The basic ground cover is Polyblend Sanded Grout. I mixed it up with a little water to form a thick paste and then just stippled it on with a cheep paintbrush (don't use a good brush for this! You'll never use it again). The erosion lines were pressed in with a pencil. The grout does a good job of representing soil while also filling and smoothing any remaining gaps in the foam base. This color is called "Sandstone," appropriately enough, and it dries a couple of shades lighter than it goes on. The wet grout generally stays where you put it but I also wet it down with a misting of diluted matte medium to lock it in place.

Once the grout had set overnight, the final coloring was done with light washes of acrylics to blend and unify the grout layer with the rock carving.

Real dirt and rocks were sprinkled on and then glued in place with white glue and diluted matte medium.

The track was ballasted with local sandstone, held in place with diluted matte medium.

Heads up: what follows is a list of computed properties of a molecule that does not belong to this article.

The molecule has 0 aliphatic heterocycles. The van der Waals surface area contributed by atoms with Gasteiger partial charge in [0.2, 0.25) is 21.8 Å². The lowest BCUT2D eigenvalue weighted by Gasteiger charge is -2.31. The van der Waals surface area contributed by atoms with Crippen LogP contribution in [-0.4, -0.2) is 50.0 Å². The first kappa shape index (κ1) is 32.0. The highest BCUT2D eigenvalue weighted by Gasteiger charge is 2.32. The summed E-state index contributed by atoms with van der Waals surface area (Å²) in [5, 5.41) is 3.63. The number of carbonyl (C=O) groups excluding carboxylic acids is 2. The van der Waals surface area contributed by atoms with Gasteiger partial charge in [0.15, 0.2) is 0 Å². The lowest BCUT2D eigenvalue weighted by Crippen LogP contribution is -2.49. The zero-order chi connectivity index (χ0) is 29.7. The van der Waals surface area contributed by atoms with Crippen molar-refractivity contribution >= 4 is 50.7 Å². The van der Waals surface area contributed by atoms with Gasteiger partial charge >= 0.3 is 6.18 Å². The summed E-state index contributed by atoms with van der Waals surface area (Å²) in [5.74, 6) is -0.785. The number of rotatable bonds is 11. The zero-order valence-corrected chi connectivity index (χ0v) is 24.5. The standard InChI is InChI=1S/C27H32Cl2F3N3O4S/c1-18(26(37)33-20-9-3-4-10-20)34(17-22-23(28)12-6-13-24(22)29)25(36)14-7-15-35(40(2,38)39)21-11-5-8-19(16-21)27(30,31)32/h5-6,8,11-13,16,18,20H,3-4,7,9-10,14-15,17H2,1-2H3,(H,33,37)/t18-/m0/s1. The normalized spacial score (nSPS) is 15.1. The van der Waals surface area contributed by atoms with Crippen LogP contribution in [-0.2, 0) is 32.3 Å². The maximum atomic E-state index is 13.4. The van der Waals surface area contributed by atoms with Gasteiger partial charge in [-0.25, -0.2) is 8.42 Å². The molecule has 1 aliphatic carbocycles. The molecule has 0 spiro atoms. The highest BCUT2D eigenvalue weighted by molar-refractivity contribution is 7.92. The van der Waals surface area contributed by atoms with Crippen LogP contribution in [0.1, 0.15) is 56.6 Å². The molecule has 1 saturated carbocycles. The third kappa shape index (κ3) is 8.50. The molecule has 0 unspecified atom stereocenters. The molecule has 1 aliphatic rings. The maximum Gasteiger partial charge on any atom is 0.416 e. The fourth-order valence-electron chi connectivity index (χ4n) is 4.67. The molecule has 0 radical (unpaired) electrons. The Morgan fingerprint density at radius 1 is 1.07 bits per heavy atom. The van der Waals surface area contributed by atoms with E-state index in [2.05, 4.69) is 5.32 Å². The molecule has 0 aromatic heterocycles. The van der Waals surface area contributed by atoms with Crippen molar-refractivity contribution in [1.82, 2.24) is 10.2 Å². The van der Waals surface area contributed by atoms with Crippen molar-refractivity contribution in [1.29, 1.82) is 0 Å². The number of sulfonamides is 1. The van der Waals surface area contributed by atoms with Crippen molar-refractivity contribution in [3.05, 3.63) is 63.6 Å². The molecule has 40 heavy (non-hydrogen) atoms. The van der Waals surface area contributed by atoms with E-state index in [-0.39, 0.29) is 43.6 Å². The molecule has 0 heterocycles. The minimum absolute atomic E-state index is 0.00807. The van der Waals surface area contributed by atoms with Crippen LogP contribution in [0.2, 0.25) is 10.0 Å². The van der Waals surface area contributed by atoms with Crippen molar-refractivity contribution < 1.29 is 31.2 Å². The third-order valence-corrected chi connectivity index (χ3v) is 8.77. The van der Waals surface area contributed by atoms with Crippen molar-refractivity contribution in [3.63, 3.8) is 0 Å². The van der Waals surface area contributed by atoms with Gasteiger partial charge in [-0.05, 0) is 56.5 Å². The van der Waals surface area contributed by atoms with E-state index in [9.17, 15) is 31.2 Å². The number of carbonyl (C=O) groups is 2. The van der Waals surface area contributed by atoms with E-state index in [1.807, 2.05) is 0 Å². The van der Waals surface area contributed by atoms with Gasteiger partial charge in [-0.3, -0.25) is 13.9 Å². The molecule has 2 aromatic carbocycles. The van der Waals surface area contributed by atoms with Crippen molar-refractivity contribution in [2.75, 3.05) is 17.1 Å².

Woodland Scenics "Field Grass" was used to make clumps of desert grasses and weeds, held in place with dabs of Aleene's Tacky Glue. Any loose fibers were later cleaned up with a shop vac.

A few more bushes and desert plants finish the diorama. The juniper bushes are Super Trees from Scenic Express covered in Noch dark green foliage. Clumps of gray sage were made with Woodland Scenics medium green bushes, lightly sprayed with gray primer. The prickly-pear cacti are castings from Pegasus Models. Lastly, the 1" x 2" frame was painted flat black to match the fascia on the Thunder Mesa layout.

Building the Lone Rock diorama was a quick, fun and rewarding project. Even if you don't have room for a full layout, I encourage anyone to try their hand at a small diorama like this. It can be finished in a week or so, and it's a great way to learn new techniques or to experiment with scenery ideas. I'll close out today's post with the finished video that Joey and I put together, and with a few photos taken outdoors in beautiful Sedona, AZ.

Set-up for photos in Sedona, AZ.

A small diorama like this is great for photographing models outside in natural light.

That's it for this project. Questions and comments are welcome below. Adios for now, amigos!